TABLE 1 -
Phases of a Surgeon's Response to Adverse Events. Adapted From Luu et al2
||A visceral blow to the core
||“There's some tachycardia and some unease. …there's still that anxiety.”“I was so distraught.”“It's like I failed.”
||Combined feelings of spiraling out of control combined with a need to “right themselves”
||“I couldn’t sleep without thinking about it…I grieve for how badly it makes me feel.”“I relive the operation and I go through the critical parts of the operation.”
||Coping with the event
||“If you don’t get up, that's slow suicide or termination of what you do for a living.”“I’ve written a lot of SOPs [standard operating procedures]. …maybe that's my coping mechanism… how I can do it better…”
|The long-term impact
||The cumulative effect of complications
||“… a piece of them being taken away with every complication.”“It makes me I think more appreciative of the tremendous distress it causes and I think that I react to that. …I think I engage it and try to make things better for the patients.”
PROGRESSION FROM MORAL INJURY TO BURNOUT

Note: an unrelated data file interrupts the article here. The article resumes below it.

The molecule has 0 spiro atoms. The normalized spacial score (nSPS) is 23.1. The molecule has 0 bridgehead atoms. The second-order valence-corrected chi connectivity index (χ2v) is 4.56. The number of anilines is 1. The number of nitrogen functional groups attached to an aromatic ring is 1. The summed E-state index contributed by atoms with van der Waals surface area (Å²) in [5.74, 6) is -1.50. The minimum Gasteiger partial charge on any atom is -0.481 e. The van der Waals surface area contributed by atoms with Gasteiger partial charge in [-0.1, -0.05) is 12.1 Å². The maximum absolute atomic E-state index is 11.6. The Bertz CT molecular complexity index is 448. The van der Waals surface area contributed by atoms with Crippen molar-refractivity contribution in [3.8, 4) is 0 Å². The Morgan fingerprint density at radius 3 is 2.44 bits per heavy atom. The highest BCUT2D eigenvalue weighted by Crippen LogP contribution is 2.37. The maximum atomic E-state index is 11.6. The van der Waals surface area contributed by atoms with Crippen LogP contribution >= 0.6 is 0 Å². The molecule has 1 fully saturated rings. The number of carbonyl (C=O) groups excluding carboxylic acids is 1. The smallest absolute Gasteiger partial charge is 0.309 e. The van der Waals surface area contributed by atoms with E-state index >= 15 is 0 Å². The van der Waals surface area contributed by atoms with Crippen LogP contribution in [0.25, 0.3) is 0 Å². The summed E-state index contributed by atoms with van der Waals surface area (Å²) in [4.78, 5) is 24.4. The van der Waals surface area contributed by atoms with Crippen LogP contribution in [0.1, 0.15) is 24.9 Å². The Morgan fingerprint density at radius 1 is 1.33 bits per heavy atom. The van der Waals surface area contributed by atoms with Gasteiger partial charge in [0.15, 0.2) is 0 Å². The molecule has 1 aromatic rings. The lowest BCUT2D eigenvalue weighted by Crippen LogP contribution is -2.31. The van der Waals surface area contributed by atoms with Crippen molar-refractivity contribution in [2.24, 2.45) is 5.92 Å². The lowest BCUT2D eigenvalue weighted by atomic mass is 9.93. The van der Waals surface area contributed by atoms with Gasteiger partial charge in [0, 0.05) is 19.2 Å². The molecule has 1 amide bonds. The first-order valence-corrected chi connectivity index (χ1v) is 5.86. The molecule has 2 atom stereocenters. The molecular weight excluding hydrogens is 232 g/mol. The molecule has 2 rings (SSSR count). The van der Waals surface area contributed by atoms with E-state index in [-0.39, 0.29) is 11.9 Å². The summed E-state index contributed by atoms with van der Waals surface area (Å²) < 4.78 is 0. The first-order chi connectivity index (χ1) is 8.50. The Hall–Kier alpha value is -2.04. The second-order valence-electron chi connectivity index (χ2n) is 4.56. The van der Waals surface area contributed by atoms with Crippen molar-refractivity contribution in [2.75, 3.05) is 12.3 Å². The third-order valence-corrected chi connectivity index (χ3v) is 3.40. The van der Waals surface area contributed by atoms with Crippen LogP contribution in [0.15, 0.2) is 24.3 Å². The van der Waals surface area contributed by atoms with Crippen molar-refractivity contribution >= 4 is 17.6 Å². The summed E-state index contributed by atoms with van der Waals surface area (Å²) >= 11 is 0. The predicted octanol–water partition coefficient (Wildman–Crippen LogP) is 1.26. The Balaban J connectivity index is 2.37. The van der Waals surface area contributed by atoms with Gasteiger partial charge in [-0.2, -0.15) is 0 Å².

Over time, continued exposure to moral injury can lead to second victim syndrome (SVS) and burnout. A useful medical analogy is a patient who has repetitive renal insults due to long-standing, uncontrolled hypertension (moral injury), which leads to chronic kidney disease (SVS), and ultimately progresses to end-stage renal disease (burnout). “Second victim” is a term used to describe the impact of adverse events on medical professionals.2,3 Although some may take issue with the use of the term “victim” since it could imply intentionality or violent harm, it is an established term used by the Joint Commission and it seizes the attention of health care workers and policy makers. Moreover, it acknowledges the suffering of the clinician.4 The clinician as second victim feels personally responsible for the adverse patient outcome, as though they have failed the patient. A surgeon may feel humiliation and question his or her confidence and reputation.3 A recent cross-sectional study of surgeons at 3 Boston academic hospitals found that the vast majority of surgeons (>90%) have dealt with intraoperative adverse events.5 Themes stemming from the qualitative data in this study revealed a perception of peer scrutiny and a lack of support after adverse events.